paramount importance towards the close of William's reign. He had found
little difficulty in getting the English Parliament to agree to settle
the succession of the House of Hanover, but the proposal that the
succession to the throne of Scotland should be settled on the same head
was coldly received by the Scottish Parliament. It was not so much that
the politicians of Edinburgh were averse to a common settlement, or
positively eager for a King and Court of their own, but they were
resolved to hold back till they were assured of commercial privileges
which would go to compensate them for the drain of wealth that was
supposed to have followed the King southwards. This was the policy of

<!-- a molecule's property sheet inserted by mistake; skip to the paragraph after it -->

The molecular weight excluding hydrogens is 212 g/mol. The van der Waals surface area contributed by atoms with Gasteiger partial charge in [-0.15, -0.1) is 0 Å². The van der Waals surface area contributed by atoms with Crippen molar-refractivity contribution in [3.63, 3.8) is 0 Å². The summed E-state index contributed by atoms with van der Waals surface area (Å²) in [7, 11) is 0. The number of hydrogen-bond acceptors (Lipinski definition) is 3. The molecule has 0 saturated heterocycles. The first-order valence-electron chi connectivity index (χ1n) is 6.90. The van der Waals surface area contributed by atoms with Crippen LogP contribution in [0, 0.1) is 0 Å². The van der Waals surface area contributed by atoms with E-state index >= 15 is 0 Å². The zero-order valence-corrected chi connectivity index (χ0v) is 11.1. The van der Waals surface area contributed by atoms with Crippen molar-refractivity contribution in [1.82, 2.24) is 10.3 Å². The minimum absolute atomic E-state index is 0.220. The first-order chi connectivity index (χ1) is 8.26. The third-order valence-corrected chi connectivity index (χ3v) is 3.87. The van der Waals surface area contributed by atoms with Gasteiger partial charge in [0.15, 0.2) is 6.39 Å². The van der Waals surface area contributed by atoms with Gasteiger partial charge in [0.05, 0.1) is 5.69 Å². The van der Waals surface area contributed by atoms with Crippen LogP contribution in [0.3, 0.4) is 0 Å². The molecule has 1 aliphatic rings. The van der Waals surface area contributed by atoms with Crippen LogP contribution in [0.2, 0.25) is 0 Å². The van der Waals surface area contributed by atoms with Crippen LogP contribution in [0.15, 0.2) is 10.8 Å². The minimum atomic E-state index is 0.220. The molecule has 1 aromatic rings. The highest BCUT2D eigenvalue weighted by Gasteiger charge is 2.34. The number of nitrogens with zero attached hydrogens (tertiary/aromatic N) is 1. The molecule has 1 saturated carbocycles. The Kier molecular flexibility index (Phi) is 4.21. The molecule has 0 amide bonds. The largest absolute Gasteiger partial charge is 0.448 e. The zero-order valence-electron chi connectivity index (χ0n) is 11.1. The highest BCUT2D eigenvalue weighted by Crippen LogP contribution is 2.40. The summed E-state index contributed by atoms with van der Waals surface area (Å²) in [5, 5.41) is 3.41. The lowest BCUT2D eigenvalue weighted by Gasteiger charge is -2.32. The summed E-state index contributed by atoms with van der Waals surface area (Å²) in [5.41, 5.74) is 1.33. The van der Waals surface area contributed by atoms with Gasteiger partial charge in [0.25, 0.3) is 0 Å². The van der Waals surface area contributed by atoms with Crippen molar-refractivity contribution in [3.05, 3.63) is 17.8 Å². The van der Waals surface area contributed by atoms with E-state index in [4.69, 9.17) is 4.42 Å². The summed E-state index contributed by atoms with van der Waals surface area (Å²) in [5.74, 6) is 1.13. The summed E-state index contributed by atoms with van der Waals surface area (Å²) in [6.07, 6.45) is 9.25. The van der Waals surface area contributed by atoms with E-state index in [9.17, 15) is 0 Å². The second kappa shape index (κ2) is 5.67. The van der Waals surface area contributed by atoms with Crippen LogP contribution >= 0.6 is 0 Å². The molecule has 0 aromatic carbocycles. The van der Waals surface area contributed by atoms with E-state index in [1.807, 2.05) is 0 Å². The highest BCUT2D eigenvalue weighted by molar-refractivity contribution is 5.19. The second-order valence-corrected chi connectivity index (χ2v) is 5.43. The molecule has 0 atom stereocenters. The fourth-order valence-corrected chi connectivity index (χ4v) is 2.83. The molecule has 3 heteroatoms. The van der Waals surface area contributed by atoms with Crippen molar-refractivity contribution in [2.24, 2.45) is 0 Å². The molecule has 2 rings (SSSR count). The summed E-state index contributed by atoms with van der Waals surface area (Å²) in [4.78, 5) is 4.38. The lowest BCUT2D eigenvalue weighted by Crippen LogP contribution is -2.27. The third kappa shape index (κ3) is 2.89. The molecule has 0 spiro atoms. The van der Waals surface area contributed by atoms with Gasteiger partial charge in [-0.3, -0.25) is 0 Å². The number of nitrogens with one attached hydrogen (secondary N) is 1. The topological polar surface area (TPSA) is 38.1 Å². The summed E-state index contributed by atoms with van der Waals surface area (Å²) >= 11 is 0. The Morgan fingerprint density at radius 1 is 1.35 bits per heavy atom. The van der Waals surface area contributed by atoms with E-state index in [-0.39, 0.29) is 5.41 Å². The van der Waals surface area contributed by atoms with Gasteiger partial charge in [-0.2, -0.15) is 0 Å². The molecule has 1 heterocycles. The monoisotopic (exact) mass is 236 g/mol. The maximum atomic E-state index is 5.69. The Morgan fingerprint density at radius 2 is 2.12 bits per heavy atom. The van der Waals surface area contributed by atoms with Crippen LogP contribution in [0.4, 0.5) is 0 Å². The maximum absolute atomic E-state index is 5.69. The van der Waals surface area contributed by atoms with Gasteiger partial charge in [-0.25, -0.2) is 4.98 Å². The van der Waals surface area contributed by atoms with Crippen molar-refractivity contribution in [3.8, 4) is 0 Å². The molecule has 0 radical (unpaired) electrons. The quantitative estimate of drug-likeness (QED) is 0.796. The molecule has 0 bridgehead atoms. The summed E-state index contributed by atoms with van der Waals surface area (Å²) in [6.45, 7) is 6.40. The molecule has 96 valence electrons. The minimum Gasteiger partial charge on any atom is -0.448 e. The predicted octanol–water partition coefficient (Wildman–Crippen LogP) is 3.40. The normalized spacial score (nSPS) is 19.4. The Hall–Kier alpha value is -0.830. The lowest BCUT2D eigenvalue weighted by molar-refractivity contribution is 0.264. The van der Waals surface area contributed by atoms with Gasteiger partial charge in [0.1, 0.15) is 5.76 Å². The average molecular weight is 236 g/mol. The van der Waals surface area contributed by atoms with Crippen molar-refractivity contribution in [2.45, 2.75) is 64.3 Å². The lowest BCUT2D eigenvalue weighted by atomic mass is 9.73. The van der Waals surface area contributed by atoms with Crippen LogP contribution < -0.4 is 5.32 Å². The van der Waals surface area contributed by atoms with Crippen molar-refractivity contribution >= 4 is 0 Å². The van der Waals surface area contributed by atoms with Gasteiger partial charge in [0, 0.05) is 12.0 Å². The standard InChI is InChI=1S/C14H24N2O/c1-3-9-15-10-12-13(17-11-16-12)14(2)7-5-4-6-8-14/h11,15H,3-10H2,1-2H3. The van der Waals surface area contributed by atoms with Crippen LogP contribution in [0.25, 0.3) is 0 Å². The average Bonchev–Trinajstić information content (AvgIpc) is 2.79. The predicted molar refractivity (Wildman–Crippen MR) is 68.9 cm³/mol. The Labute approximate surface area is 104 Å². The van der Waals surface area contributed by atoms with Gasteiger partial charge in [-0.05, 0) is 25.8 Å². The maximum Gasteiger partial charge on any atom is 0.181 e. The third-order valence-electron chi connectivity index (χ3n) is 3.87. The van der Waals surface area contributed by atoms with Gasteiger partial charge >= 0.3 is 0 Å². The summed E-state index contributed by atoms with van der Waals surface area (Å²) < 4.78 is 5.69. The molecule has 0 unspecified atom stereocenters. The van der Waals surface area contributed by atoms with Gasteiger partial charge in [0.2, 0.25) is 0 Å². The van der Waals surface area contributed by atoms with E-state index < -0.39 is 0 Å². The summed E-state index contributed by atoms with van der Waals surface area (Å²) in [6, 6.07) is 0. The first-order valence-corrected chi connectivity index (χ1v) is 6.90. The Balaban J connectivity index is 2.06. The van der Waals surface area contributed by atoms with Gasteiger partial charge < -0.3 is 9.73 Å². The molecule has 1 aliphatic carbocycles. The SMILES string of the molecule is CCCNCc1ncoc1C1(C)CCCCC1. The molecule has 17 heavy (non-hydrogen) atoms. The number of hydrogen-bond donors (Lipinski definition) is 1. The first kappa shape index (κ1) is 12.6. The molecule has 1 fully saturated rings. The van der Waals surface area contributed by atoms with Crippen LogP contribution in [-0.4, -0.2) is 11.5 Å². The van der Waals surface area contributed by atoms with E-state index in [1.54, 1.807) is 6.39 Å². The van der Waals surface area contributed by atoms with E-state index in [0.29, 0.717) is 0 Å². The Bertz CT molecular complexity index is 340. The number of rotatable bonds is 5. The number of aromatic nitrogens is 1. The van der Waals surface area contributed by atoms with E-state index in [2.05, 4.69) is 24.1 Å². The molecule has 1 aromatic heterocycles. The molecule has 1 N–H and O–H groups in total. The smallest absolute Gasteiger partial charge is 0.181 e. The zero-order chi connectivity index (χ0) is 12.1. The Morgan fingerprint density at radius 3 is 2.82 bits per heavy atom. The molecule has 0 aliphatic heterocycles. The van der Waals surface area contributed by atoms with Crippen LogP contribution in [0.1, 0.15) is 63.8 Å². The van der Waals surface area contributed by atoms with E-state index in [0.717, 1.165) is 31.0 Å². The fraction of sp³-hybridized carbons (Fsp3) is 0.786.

the wiser heads, not to accept the Union without as advantageous terms
as they could secure. They had lost an opportunity at the Revolution,
and were determined not to lose another. But among the mass of the
population the feeling was all in favour of a separate kingdom. National
animosity had been inflamed to a passionate pitch by the Darien disaster
and the Massacre of Glencoe. The people listened readily to the
insinuations of hot-headed men that the English wished to have
everything their own way. The counter-charge about the Scotch found
equally willing hearers among the mass in England. Never had cool-headed
statesmen a harder task in preventing two nations from coming to blows.
All the time that the Treaty of Union was being negotiated which King
William had earnestly urged from his deathbed, throughout the first half